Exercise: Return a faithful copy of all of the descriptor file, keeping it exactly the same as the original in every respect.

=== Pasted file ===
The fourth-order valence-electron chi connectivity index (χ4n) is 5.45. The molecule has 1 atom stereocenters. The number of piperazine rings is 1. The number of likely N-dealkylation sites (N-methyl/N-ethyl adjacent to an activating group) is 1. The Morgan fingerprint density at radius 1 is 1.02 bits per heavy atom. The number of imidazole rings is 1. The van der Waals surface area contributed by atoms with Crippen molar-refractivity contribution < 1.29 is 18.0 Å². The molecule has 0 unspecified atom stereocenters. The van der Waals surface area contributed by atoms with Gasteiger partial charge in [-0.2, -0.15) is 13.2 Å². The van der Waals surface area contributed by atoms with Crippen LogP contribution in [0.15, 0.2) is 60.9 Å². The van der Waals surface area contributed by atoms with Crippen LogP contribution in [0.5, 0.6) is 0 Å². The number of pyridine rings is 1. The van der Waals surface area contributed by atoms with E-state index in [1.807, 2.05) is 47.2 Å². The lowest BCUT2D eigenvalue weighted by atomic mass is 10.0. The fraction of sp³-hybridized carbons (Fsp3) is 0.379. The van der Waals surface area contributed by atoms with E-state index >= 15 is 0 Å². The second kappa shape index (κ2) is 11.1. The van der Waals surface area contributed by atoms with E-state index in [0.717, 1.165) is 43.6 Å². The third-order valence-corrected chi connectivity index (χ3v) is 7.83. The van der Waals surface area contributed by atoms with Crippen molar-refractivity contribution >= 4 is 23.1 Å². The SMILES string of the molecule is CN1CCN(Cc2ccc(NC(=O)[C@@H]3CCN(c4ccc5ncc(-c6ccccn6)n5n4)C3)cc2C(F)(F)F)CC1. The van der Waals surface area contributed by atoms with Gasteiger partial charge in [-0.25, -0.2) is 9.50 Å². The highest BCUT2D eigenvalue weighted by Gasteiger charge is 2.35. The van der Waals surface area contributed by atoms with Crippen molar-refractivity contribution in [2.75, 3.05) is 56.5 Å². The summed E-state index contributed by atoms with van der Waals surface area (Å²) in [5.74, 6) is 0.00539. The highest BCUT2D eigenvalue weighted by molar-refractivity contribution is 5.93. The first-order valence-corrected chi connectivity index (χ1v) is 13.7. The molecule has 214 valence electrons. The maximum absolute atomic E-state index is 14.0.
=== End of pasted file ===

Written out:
The fourth-order valence-electron chi connectivity index (χ4n) is 5.45. The molecule has 1 atom stereocenters. The number of piperazine rings is 1. The number of likely N-dealkylation sites (N-methyl/N-ethyl adjacent to an activating group) is 1. The Morgan fingerprint density at radius 1 is 1.02 bits per heavy atom. The number of imidazole rings is 1. The van der Waals surface area contributed by atoms with Crippen molar-refractivity contribution < 1.29 is 18.0 Å². The molecule has 0 unspecified atom stereocenters. The van der Waals surface area contributed by atoms with Gasteiger partial charge in [-0.2, -0.15) is 13.2 Å². The van der Waals surface area contributed by atoms with Crippen LogP contribution in [0.15, 0.2) is 60.9 Å². The van der Waals surface area contributed by atoms with Crippen LogP contribution in [0.5, 0.6) is 0 Å². The number of pyridine rings is 1. The van der Waals surface area contributed by atoms with E-state index in [1.807, 2.05) is 47.2 Å². The lowest BCUT2D eigenvalue weighted by atomic mass is 10.0. The fraction of sp³-hybridized carbons (Fsp3) is 0.379. The van der Waals surface area contributed by atoms with E-state index >= 15 is 0 Å². The second kappa shape index (κ2) is 11.1. The van der Waals surface area contributed by atoms with E-state index in [0.717, 1.165) is 43.6 Å². The third-order valence-corrected chi connectivity index (χ3v) is 7.83. The van der Waals surface area contributed by atoms with Crippen molar-refractivity contribution >= 4 is 23.1 Å². The SMILES string of the molecule is CN1CCN(Cc2ccc(NC(=O)[C@@H]3CCN(c4ccc5ncc(-c6ccccn6)n5n4)C3)cc2C(F)(F)F)CC1. The van der Waals surface area contributed by atoms with Gasteiger partial charge in [-0.25, -0.2) is 9.50 Å². The highest BCUT2D eigenvalue weighted by Gasteiger charge is 2.35. The van der Waals surface area contributed by atoms with Crippen molar-refractivity contribution in [2.75, 3.05) is 56.5 Å². The summed E-state index contributed by atoms with van der Waals surface area (Å²) in [5.74, 6) is 0.00539. The highest BCUT2D eigenvalue weighted by molar-refractivity contribution is 5.93. The first-order valence-corrected chi connectivity index (χ1v) is 13.7. The molecule has 214 valence electrons. The maximum absolute atomic E-state index is 14.0.